If you know how to make plum wine or "umeshu", chances are you are either Japanese or know someone who is. This popular drink is made in June when the ume plums are still on the tree. Plum wine is easy to make but since you can use vodka or Japanese shochu to help ferment the fruit, this drink packs a serious wallop. No wonder mom always looks so serene.
To make plum wine, you will need:
- Two pounds of green, unripe ume plums
- Wooden skewers or toothpicks
- A two liter bottle of Japanese shochu or any kind of vodka – go for 80 proof
- Two pounds of rock sugar
- Glass jar
- Awareness. Ume plums are for sale in summer months at Japanese groceries stores. You have to be quick because Japanese transplants often buy all the green ones. You do not actually need to use rock sugar, but it is the old fashioned way. Granulated sugar works fine but rock sugar is believed to break down slower during the aging process. Shochu is distilled Japanese liquor and is sometimes confused with sake. While it is more traditional to use shochu, vodka works great.
- Preparations. Wash your plums and remove the stems. Use your skewer to pick clean the tops and bottoms of the plum of any tree debris. Now clean your jar and sterilize it for five minutes in boiling water. Do not forget to sterilize the lid too.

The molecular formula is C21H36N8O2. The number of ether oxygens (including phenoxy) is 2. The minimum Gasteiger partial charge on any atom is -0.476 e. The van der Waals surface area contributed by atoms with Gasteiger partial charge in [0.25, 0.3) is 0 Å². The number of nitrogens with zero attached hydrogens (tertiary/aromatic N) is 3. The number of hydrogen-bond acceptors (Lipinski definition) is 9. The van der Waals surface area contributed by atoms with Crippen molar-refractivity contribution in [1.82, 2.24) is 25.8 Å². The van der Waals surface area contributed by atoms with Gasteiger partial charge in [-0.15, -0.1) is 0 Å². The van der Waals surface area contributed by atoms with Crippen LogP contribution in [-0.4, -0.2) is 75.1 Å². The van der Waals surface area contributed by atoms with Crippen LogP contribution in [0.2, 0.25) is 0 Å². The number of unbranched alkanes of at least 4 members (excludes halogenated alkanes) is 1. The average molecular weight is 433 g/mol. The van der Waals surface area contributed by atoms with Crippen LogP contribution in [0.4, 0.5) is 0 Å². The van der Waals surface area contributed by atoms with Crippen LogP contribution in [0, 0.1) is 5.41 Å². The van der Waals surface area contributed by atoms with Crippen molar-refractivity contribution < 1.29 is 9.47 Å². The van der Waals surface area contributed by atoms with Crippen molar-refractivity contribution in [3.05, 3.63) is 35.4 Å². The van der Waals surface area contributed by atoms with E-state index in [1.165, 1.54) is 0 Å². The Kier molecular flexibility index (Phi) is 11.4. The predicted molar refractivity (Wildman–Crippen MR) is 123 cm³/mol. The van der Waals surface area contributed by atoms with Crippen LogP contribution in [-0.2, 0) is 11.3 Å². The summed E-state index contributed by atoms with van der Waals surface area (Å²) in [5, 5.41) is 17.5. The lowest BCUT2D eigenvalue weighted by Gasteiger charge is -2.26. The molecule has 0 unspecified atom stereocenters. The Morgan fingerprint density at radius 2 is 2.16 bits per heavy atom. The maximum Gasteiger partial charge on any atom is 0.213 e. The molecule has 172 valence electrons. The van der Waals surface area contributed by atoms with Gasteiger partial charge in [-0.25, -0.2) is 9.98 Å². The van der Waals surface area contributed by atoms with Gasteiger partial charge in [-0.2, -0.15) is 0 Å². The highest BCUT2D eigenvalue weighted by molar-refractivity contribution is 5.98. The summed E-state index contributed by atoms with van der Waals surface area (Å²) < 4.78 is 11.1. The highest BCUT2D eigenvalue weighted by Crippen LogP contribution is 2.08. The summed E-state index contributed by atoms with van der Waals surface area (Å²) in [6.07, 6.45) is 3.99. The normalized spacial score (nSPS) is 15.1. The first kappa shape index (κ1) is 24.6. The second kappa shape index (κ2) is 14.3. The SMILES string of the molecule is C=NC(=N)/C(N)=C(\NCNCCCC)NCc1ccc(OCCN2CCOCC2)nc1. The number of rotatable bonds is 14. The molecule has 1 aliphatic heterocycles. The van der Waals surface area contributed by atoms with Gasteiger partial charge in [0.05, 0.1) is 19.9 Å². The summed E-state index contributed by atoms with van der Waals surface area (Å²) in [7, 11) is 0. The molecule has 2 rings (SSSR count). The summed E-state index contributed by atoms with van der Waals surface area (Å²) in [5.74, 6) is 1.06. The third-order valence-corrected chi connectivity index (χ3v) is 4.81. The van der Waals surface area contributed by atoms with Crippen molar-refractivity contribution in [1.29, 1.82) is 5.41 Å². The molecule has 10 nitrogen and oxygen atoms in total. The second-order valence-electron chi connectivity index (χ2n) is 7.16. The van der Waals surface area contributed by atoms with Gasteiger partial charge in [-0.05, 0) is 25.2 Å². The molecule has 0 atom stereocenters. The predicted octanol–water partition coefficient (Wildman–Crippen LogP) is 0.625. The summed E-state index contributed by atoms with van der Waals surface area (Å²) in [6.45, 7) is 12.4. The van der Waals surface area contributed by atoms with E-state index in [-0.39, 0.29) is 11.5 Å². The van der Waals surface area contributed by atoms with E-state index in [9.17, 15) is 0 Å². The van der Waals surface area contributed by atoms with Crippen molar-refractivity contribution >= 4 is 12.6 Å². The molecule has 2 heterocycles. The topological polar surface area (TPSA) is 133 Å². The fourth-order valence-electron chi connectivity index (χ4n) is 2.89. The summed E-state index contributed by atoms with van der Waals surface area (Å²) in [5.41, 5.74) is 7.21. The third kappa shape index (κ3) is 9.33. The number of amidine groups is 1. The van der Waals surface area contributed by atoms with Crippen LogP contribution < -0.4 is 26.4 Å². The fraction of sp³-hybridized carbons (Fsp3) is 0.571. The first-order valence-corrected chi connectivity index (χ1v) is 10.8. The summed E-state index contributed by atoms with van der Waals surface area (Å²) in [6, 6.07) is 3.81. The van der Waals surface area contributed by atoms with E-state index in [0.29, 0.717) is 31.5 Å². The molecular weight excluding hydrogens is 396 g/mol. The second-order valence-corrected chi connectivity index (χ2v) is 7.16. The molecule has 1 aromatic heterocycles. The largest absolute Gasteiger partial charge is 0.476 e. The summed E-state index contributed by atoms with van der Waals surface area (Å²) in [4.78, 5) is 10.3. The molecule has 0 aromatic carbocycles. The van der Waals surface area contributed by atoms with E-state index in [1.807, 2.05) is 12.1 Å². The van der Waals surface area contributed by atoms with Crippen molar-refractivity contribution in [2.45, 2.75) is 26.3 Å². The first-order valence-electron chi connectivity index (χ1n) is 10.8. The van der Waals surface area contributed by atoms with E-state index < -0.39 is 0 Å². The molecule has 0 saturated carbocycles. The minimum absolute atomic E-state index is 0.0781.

- Assembly. In order to make plum wine, we will need to kick start the fermentation process. Put all your washed and cleaned plums in your sterilized jar. Cover the plums with the sugar and add the shochu or vodka. Seal the jar and put it away in a dark, cool spot for at least four months. It is best to wait a year to allow the flavors to fully develop.
- If you are lucky enough to have plum trees around, you can keep a rotating supply of plum wine. Just remember to label the jars with the date you made them.
- Do not drink if the batch is contaminated with mold.
What Others Are Reading Right Now.
How to Turn (Almost) Every Lady’s Head
Top female stylists share their favorite men’s looks.
10 Times Women Find You Incredibly Sexy
Roll up your sleeves and get to reading, gentlemen.
Acting, comedy and strong spirits converge in Speakeasy. When host Russell Peters interviews entertainers about all sorts of topics, neither the drinks nor the conversation is wate …